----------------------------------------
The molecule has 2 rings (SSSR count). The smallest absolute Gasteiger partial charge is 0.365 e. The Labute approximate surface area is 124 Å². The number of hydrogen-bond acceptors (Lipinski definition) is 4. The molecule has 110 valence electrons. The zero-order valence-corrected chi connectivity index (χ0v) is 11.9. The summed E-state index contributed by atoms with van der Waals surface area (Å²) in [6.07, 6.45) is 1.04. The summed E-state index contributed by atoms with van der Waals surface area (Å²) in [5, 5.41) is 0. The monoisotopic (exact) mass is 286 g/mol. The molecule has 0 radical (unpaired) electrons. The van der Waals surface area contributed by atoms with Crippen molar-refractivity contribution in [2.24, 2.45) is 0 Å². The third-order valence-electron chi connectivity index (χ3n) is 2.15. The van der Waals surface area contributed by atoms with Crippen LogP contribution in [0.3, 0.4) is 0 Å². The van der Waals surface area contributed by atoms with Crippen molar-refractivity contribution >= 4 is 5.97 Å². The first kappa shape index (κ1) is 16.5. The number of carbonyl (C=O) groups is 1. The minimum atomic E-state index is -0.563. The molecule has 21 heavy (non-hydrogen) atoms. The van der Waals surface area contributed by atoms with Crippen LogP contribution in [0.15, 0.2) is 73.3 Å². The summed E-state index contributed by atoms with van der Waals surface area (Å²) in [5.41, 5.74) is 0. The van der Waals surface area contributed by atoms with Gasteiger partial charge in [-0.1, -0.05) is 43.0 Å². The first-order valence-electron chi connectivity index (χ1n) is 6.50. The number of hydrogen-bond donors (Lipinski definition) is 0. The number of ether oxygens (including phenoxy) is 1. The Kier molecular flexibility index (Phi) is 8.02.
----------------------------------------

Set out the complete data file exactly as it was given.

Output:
The molecule has 2 rings (SSSR count). The smallest absolute Gasteiger partial charge is 0.365 e. The Labute approximate surface area is 124 Å². The number of hydrogen-bond acceptors (Lipinski definition) is 4. The molecule has 110 valence electrons. The zero-order valence-corrected chi connectivity index (χ0v) is 11.9. The summed E-state index contributed by atoms with van der Waals surface area (Å²) in [6.07, 6.45) is 1.04. The summed E-state index contributed by atoms with van der Waals surface area (Å²) in [5, 5.41) is 0. The monoisotopic (exact) mass is 286 g/mol. The molecule has 0 radical (unpaired) electrons. The van der Waals surface area contributed by atoms with Crippen molar-refractivity contribution in [2.24, 2.45) is 0 Å². The third-order valence-electron chi connectivity index (χ3n) is 2.15. The van der Waals surface area contributed by atoms with Crippen LogP contribution in [0.3, 0.4) is 0 Å². The van der Waals surface area contributed by atoms with Crippen molar-refractivity contribution >= 4 is 5.97 Å². The first kappa shape index (κ1) is 16.5. The number of carbonyl (C=O) groups is 1. The minimum atomic E-state index is -0.563. The molecule has 21 heavy (non-hydrogen) atoms. The van der Waals surface area contributed by atoms with Crippen LogP contribution in [0.15, 0.2) is 73.3 Å². The summed E-state index contributed by atoms with van der Waals surface area (Å²) in [5.41, 5.74) is 0. The van der Waals surface area contributed by atoms with Gasteiger partial charge in [-0.1, -0.05) is 43.0 Å². The first-order valence-electron chi connectivity index (χ1n) is 6.50. The number of hydrogen-bond donors (Lipinski definition) is 0. The number of ether oxygens (including phenoxy) is 1. The Kier molecular flexibility index (Phi) is 8.02.